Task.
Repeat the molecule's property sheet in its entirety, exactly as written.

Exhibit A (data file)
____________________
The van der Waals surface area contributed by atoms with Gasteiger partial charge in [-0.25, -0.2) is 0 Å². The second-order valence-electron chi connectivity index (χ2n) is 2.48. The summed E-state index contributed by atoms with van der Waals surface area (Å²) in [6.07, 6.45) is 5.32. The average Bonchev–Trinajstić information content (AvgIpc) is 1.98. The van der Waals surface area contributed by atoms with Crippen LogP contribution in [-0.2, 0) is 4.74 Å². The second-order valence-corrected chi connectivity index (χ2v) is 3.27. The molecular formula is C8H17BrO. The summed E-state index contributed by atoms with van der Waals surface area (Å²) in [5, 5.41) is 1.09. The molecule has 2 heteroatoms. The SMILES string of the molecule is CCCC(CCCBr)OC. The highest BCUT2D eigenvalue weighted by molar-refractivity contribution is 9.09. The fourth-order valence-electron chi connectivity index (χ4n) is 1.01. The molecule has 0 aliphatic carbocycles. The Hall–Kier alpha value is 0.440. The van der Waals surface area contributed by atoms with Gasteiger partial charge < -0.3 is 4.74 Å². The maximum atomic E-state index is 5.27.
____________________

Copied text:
The van der Waals surface area contributed by atoms with Gasteiger partial charge in [-0.25, -0.2) is 0 Å². The second-order valence-electron chi connectivity index (χ2n) is 2.48. The summed E-state index contributed by atoms with van der Waals surface area (Å²) in [6.07, 6.45) is 5.32. The average Bonchev–Trinajstić information content (AvgIpc) is 1.98. The van der Waals surface area contributed by atoms with Crippen LogP contribution in [-0.2, 0) is 4.74 Å². The second-order valence-corrected chi connectivity index (χ2v) is 3.27. The molecular formula is C8H17BrO. The summed E-state index contributed by atoms with van der Waals surface area (Å²) in [5, 5.41) is 1.09. The molecule has 2 heteroatoms. The SMILES string of the molecule is CCCC(CCCBr)OC. The highest BCUT2D eigenvalue weighted by molar-refractivity contribution is 9.09. The fourth-order valence-electron chi connectivity index (χ4n) is 1.01. The molecule has 0 aliphatic carbocycles. The Hall–Kier alpha value is 0.440. The van der Waals surface area contributed by atoms with Gasteiger partial charge < -0.3 is 4.74 Å². The maximum atomic E-state index is 5.27.